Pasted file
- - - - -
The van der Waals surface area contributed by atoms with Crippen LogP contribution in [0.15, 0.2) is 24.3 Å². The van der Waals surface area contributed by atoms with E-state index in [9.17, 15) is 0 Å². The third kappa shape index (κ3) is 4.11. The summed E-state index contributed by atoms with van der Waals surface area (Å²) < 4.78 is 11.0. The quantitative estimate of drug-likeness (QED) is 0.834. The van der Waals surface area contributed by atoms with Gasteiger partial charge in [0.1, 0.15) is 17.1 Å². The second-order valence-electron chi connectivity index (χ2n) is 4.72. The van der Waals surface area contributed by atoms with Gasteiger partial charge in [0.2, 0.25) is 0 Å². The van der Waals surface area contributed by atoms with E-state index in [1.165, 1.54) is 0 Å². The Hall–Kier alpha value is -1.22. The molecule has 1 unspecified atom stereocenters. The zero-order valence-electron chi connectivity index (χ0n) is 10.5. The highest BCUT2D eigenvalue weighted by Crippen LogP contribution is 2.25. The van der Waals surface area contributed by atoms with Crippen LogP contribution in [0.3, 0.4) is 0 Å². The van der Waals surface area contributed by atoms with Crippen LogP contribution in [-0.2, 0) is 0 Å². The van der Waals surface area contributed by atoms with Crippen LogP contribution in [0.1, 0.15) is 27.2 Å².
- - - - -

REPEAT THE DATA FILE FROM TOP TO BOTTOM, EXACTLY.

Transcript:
The van der Waals surface area contributed by atoms with Crippen LogP contribution in [0.15, 0.2) is 24.3 Å². The van der Waals surface area contributed by atoms with E-state index in [9.17, 15) is 0 Å². The third kappa shape index (κ3) is 4.11. The summed E-state index contributed by atoms with van der Waals surface area (Å²) < 4.78 is 11.0. The quantitative estimate of drug-likeness (QED) is 0.834. The van der Waals surface area contributed by atoms with Gasteiger partial charge in [0.1, 0.15) is 17.1 Å². The second-order valence-electron chi connectivity index (χ2n) is 4.72. The van der Waals surface area contributed by atoms with Gasteiger partial charge in [0.2, 0.25) is 0 Å². The van der Waals surface area contributed by atoms with E-state index in [1.165, 1.54) is 0 Å². The Hall–Kier alpha value is -1.22. The molecule has 1 unspecified atom stereocenters. The zero-order valence-electron chi connectivity index (χ0n) is 10.5. The highest BCUT2D eigenvalue weighted by Crippen LogP contribution is 2.25. The van der Waals surface area contributed by atoms with Crippen LogP contribution in [0.3, 0.4) is 0 Å². The van der Waals surface area contributed by atoms with Crippen LogP contribution in [-0.2, 0) is 0 Å². The van der Waals surface area contributed by atoms with Crippen LogP contribution in [0.1, 0.15) is 27.2 Å².